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Volunteering comes naturally for Hill

Youth and conservation volunteer David Hill. PHOTO/GIANINA SCHWANECKE

GIANINA SCHWANECKE
[email protected]

Doing volunteer work can be a way to find new places and people within your community, Carterton man David Hill says.

Hill has held several volunteer roles in the region over the past few years, most recently helping with Volunteering Wairarapa’s Buddy Programme.

“It’s done through the means of conservation work at [Masterton’s] Millennium Reserve,” Hill said, saying he did not know about the work there until Jill Greathead from Volunteering Wairarapa got in touch.

For the past year, he’s helped bring young people into his volunteering at the park, carrying out maintenance projects and conservation work.

“Over the past few months, we’ve been painting all the tables and benches in the park.”

Volunteering Wairarapa passes on names of young people who may be interested in that type of work.

Many of the young people he worked with were unemployed or enrolled in full-time study.

Their volunteer work provides them with references and the experience to apply for jobs.

“The goal is to get them into employment,” he said.

“I’ve seen people come in and it’s difficult to get a word out of them. Then they open up and start chatting away.”

Working with young people in the outdoors has been a natural fit for Hill.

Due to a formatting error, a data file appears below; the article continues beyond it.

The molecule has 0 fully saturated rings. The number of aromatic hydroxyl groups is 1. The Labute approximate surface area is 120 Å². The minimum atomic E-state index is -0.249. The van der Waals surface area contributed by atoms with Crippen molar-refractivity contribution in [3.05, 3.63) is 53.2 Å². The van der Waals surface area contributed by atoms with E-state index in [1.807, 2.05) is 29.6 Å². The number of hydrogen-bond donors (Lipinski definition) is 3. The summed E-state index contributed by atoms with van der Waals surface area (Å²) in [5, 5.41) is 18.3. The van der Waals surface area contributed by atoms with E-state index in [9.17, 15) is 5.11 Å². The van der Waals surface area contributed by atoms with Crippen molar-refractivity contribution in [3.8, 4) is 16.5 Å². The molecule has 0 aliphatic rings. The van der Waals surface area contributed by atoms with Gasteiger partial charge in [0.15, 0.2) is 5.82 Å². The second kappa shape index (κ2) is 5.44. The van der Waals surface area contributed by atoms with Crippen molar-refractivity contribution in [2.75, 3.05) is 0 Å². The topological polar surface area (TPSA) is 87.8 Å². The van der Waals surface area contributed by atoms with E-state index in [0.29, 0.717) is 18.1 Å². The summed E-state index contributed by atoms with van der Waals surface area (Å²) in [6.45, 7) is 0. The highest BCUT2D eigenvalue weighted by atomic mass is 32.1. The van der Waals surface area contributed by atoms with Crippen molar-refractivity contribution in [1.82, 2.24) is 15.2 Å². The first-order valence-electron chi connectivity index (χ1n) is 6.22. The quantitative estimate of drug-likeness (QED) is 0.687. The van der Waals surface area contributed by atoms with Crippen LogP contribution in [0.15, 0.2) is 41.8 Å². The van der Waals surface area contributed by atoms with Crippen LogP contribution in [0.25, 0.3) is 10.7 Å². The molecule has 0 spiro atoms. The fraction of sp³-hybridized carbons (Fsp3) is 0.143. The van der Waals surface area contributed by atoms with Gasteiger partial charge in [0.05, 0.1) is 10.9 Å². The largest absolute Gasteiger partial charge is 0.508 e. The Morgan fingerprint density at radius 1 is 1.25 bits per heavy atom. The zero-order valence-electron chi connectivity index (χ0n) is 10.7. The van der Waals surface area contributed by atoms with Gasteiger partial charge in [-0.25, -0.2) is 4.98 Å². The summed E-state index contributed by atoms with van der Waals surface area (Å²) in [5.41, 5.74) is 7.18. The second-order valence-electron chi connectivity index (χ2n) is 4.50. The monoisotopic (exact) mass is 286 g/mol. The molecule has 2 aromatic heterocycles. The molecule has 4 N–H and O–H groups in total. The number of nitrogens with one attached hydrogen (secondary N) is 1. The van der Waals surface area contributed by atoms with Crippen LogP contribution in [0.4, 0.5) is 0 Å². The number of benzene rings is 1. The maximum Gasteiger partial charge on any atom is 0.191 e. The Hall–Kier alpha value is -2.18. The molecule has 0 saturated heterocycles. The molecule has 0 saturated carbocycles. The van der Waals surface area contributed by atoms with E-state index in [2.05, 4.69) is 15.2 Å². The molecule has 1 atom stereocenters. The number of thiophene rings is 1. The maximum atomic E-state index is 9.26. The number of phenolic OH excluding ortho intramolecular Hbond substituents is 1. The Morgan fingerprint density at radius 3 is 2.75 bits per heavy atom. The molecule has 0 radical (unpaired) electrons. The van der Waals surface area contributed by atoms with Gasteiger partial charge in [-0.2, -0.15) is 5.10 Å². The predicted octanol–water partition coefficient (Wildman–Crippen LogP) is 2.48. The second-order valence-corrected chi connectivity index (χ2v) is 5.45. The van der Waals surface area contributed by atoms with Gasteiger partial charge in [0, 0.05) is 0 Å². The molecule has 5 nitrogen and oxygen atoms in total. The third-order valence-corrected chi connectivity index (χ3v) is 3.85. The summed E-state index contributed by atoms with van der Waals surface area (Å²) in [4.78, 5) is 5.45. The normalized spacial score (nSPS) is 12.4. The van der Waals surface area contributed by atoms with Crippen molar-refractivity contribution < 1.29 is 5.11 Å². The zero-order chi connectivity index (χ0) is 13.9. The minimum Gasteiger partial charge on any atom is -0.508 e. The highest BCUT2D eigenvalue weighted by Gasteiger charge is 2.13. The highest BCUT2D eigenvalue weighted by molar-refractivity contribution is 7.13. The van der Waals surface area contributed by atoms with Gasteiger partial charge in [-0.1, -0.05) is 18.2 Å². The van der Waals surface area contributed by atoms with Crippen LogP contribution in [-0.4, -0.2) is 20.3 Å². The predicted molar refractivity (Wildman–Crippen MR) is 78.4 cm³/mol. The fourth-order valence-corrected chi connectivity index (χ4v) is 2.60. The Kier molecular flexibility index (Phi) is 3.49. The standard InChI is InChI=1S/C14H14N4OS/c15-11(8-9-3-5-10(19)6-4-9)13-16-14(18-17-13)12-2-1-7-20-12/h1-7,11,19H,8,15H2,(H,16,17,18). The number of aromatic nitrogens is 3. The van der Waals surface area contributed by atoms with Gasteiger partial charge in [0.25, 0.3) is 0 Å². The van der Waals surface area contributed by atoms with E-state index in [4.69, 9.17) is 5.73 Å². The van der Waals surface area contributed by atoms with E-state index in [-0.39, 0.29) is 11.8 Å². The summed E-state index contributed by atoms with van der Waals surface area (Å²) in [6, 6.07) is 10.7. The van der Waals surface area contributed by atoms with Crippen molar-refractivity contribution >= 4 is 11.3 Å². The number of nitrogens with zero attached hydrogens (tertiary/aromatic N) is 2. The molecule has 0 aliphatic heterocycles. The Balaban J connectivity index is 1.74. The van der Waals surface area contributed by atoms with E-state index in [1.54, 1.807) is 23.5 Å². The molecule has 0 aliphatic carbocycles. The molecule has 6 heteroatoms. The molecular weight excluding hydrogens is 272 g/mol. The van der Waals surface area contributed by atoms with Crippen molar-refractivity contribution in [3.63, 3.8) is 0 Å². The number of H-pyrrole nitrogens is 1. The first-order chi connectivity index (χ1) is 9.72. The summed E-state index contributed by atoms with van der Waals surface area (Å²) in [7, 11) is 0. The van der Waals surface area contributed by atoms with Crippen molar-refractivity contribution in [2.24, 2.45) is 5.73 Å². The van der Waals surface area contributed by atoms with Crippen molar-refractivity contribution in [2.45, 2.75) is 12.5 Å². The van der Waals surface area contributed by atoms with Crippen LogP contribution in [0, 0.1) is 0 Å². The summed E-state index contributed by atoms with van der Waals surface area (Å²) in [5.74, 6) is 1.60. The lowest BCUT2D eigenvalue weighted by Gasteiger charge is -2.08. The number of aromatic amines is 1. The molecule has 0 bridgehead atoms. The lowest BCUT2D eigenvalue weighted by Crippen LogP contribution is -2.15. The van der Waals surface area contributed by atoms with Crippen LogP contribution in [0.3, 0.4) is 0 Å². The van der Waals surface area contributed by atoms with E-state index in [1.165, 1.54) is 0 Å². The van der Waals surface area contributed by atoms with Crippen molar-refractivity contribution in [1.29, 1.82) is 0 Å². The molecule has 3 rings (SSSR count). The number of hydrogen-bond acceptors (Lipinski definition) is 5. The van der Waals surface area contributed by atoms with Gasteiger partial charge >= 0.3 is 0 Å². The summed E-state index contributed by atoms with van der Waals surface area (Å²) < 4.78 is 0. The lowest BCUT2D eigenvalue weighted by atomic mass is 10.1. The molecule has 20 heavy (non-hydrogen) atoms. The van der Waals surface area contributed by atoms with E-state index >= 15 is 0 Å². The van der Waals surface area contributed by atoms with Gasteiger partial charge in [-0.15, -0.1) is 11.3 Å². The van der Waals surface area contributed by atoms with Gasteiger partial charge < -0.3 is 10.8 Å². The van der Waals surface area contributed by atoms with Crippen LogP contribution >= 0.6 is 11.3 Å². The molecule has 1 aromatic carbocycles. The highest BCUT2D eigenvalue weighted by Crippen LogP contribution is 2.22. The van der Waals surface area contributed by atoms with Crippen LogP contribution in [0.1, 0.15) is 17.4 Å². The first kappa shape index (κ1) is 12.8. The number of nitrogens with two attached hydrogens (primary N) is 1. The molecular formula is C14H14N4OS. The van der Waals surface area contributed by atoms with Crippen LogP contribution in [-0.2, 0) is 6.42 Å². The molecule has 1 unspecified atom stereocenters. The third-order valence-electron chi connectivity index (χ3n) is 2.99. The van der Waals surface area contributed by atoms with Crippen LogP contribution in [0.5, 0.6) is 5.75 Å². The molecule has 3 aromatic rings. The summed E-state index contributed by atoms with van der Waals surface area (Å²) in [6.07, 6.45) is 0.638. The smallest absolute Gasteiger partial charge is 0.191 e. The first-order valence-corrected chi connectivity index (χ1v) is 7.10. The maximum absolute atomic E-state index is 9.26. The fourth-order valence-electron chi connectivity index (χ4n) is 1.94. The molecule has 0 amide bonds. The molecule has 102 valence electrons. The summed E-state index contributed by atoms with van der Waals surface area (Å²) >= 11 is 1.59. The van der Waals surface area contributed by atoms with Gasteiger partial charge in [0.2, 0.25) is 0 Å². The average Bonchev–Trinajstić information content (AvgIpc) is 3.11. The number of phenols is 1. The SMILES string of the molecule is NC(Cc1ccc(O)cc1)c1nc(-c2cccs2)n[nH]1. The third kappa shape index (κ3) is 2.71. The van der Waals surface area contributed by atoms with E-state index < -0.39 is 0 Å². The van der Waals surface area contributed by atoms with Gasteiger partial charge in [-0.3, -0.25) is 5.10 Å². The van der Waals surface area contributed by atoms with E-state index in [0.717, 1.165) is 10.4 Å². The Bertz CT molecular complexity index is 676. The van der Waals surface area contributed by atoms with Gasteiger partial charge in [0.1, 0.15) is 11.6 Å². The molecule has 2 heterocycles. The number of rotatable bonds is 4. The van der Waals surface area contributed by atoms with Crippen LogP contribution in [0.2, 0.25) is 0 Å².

He’s a keen tramper and voluntarily helps check traplines for Pukaha National Wildlife Centre.

“I’ve got an interest in that sort of thing.”

With a background in secondary school teaching, the former principal is also well suited to working with the region’s young people and helping them unlock their potential.

“Volunteering is an opportunity to continue that work,” he said.

“I see it as a grandfather-like relationship. There’s a need to bring old and young people together.”

Hill proves that volunteering doesn’t have to take up lot of time.

He dedicates about three hours a week to the programme,but it’s all quite flexible work and dependent on the weather.

He encouraged other people to get involved as it was an opportunity to do more of what they loved.

“If I weren’t a teacher and principal, I would have wanted to be a Conservation Department ranger,” he said.

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